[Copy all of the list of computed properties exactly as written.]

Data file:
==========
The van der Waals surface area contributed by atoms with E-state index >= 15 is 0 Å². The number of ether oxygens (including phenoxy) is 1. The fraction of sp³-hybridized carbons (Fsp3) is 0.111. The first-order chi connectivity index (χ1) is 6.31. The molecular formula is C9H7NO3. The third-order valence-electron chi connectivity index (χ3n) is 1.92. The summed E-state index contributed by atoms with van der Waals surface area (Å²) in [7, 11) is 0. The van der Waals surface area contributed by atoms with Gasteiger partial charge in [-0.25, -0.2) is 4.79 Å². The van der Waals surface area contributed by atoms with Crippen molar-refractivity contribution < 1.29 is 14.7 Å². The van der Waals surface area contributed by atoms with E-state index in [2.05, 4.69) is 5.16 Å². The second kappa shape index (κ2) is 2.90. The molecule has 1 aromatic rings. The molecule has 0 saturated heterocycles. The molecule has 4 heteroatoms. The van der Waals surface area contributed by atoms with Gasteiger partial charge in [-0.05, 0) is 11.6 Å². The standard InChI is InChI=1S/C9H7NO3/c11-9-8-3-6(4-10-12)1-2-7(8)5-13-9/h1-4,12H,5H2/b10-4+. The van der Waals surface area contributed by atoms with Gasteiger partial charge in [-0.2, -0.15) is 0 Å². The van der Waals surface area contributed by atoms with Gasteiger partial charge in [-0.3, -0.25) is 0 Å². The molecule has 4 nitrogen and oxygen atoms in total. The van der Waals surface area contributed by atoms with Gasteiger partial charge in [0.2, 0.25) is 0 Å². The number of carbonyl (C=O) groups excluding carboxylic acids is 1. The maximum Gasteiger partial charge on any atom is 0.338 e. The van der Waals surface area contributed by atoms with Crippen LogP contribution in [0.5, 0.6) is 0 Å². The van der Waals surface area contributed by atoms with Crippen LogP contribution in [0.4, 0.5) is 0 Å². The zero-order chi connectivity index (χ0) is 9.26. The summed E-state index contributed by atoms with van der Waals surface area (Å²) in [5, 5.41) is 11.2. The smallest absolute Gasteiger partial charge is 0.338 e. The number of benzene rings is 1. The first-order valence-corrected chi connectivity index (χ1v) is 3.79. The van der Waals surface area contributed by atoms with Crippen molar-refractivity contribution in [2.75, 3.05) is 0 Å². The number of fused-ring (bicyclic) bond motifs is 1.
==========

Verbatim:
The van der Waals surface area contributed by atoms with E-state index >= 15 is 0 Å². The number of ether oxygens (including phenoxy) is 1. The fraction of sp³-hybridized carbons (Fsp3) is 0.111. The first-order chi connectivity index (χ1) is 6.31. The molecular formula is C9H7NO3. The third-order valence-electron chi connectivity index (χ3n) is 1.92. The summed E-state index contributed by atoms with van der Waals surface area (Å²) in [7, 11) is 0. The van der Waals surface area contributed by atoms with Gasteiger partial charge in [-0.25, -0.2) is 4.79 Å². The van der Waals surface area contributed by atoms with Crippen molar-refractivity contribution < 1.29 is 14.7 Å². The van der Waals surface area contributed by atoms with E-state index in [2.05, 4.69) is 5.16 Å². The second kappa shape index (κ2) is 2.90. The molecule has 1 aromatic rings. The molecule has 0 saturated heterocycles. The molecule has 4 heteroatoms. The van der Waals surface area contributed by atoms with Gasteiger partial charge in [-0.05, 0) is 11.6 Å². The standard InChI is InChI=1S/C9H7NO3/c11-9-8-3-6(4-10-12)1-2-7(8)5-13-9/h1-4,12H,5H2/b10-4+. The van der Waals surface area contributed by atoms with Gasteiger partial charge in [-0.2, -0.15) is 0 Å². The van der Waals surface area contributed by atoms with Gasteiger partial charge in [-0.3, -0.25) is 0 Å². The molecule has 4 nitrogen and oxygen atoms in total. The van der Waals surface area contributed by atoms with Gasteiger partial charge in [0.2, 0.25) is 0 Å². The number of carbonyl (C=O) groups excluding carboxylic acids is 1. The maximum Gasteiger partial charge on any atom is 0.338 e. The van der Waals surface area contributed by atoms with Crippen LogP contribution in [0.5, 0.6) is 0 Å². The van der Waals surface area contributed by atoms with Crippen LogP contribution in [0.4, 0.5) is 0 Å². The zero-order chi connectivity index (χ0) is 9.26. The summed E-state index contributed by atoms with van der Waals surface area (Å²) in [5, 5.41) is 11.2. The smallest absolute Gasteiger partial charge is 0.338 e. The number of benzene rings is 1. The first-order valence-corrected chi connectivity index (χ1v) is 3.79. The van der Waals surface area contributed by atoms with Crippen molar-refractivity contribution in [2.75, 3.05) is 0 Å². The number of fused-ring (bicyclic) bond motifs is 1.